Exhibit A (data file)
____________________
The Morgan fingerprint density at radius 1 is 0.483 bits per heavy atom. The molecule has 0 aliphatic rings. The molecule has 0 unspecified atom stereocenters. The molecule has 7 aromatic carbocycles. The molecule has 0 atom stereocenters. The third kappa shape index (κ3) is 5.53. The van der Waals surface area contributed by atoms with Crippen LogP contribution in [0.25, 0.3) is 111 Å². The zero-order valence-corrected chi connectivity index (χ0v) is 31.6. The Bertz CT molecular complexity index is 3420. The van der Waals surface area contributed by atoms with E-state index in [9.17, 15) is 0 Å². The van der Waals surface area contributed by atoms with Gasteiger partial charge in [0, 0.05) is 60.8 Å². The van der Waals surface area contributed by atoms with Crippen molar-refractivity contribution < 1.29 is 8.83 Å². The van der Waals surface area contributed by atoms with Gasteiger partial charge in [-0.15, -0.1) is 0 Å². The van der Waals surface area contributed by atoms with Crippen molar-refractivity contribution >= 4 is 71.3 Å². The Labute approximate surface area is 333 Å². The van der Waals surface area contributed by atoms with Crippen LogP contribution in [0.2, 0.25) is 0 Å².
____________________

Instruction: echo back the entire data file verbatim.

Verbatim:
The Morgan fingerprint density at radius 1 is 0.483 bits per heavy atom. The molecule has 0 aliphatic rings. The molecule has 0 unspecified atom stereocenters. The molecule has 7 aromatic carbocycles. The molecule has 0 atom stereocenters. The third kappa shape index (κ3) is 5.53. The van der Waals surface area contributed by atoms with Crippen LogP contribution in [0.25, 0.3) is 111 Å². The zero-order valence-corrected chi connectivity index (χ0v) is 31.6. The Bertz CT molecular complexity index is 3420. The van der Waals surface area contributed by atoms with E-state index in [9.17, 15) is 0 Å². The van der Waals surface area contributed by atoms with Gasteiger partial charge in [0, 0.05) is 60.8 Å². The van der Waals surface area contributed by atoms with Crippen molar-refractivity contribution < 1.29 is 8.83 Å². The van der Waals surface area contributed by atoms with Gasteiger partial charge in [-0.15, -0.1) is 0 Å². The van der Waals surface area contributed by atoms with Crippen molar-refractivity contribution >= 4 is 71.3 Å². The Labute approximate surface area is 333 Å². The van der Waals surface area contributed by atoms with Crippen LogP contribution in [0.2, 0.25) is 0 Å².